Implementation of the Directive by member states is essential to the paradigm of ‘brain circulation' and the development of the European Research Area.
The researchers’ directive
© Fotodienst.cc/Oskar Goldberger
One of the key objectives of the European Commission, as first outlined in the Lisbon Agenda and reiterated by policy decisions since then, is to turn Europe into the world's most competitive and dynamic knowledgebased society. The Commission has striven to facilitate and create opportunities in Europe which will lead to the attainment of this goal, not at least in the area of scientific research. Enormous efforts have been made to improve the quality and amount of research and development currently taking place in European universities and private laboratories, through public-private partnerships and investment in universities in particular. However, we have recognised that one problem persists. If the European Union wants to be successful in its quest to become the innovation centre of the world, then it must rapidly increase the quality and quantity of researchers within the EU: not only to ensure the progress of science and innovation in Europe, but also as a crucial mean to attract and sustain the necessary investment required.
In recognition of the need to attract talented researchers from all over the world, the Council adopted a Directive in October 2005, which sets out specific procedures for admitting third-country nationals for the purposes of scientific research This Directive, which was established thanks to the close collaboration by my Directorate General and DG Research, facilitates access of non-European researchers to the European Union and creates a specific residence permit for 3rd country researchers, which enables them to move freely within the Union for the purpose of scientific projects. The Directive is aimed at “cutting red tape” and diminishes significantly the burden of the administrative procedures involved. It represents a pioneering piece of legislation, the adoption of which is essential to the paradigm of ‘brain circulation' and the development of the European Research Area, which my colleagues in the European Commission and I have been advocating so strongly and persistently. Moreover the researcher's visa system will provide an unparalleled opportunity for non-European and European workers to work together in helping Europe face the challenges of globalisation.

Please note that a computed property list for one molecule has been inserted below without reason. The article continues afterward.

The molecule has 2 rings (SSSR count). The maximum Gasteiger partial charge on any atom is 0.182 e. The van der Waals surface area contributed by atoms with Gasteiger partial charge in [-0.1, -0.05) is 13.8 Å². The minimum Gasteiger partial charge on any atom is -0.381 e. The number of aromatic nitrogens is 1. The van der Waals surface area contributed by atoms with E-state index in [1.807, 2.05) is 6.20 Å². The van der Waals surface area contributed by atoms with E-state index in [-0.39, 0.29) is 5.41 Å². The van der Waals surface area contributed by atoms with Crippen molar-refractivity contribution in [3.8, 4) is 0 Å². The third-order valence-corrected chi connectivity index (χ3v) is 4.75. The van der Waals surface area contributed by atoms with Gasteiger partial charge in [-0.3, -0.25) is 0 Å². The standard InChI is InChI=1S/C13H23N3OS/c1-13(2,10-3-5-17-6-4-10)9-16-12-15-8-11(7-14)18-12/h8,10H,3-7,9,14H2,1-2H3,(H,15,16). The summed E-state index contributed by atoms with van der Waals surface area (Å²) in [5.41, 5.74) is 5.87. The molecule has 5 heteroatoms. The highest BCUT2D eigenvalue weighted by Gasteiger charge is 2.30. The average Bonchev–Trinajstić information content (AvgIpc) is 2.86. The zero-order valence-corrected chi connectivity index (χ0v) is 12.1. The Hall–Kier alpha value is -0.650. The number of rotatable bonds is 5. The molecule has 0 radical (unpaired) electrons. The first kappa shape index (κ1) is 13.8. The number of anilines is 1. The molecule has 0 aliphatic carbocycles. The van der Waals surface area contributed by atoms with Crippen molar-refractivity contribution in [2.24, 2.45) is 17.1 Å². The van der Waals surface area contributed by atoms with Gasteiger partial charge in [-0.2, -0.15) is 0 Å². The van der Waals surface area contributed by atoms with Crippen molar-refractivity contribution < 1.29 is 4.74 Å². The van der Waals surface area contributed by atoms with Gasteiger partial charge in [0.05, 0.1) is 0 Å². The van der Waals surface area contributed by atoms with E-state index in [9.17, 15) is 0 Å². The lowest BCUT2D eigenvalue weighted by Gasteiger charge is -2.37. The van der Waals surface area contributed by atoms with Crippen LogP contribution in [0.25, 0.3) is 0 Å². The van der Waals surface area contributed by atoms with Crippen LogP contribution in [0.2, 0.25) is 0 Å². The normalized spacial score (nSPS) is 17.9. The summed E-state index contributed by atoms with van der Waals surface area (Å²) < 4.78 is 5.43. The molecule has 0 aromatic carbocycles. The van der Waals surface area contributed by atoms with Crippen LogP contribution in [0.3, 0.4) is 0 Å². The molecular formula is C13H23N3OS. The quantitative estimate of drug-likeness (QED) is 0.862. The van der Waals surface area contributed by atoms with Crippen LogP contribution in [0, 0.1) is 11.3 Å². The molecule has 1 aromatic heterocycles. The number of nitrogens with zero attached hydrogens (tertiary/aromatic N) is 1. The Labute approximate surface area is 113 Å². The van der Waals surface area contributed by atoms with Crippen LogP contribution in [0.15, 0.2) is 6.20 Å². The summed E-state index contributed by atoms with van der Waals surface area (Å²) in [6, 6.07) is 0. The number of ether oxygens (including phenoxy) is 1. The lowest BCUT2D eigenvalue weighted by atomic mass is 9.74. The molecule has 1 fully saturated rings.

The date by which Member States were to adopt the necessary legislative and administrative procedures needed to transpose this Directive into their national laws has now passed. Unfortunately the great majority of the Member States have failed to adopt it in time. I hope that this situation will be remedied shortly. If we do not take action Europe will never succeed in securing the human resources required to attain its objective of investing 3% of GDP in Research and Development and will, as a result, be surpassed in this crucial field. Furthermore, failing to implement this directive means depriving European scientists of an invaluable opportunity to benefit from intellectual input from abroad and to exchange ideas with other leading research experts. We cannot let our scientists and, the rest of European society down, by not making the concrete commitments needed to make this possible.
In closing, let me once more underline that ensuring the access and mobility of 3rd country researchers is essential and indispensable for the future of Europe, not merely as means to improve and encourage scientific development and innovation, but also as a way to stimulate productivity and growth and to enable us to compete with other markets around the world. I therefore urge the remaining Member States to implement the Directive and thus allow us to come a step closer to fulfilling the Lisbon Goals and making Europe a more prosperous society.
Mr Franco Frattini is a vice-President of the European Commission, responsible for Justice, Freedom and Security.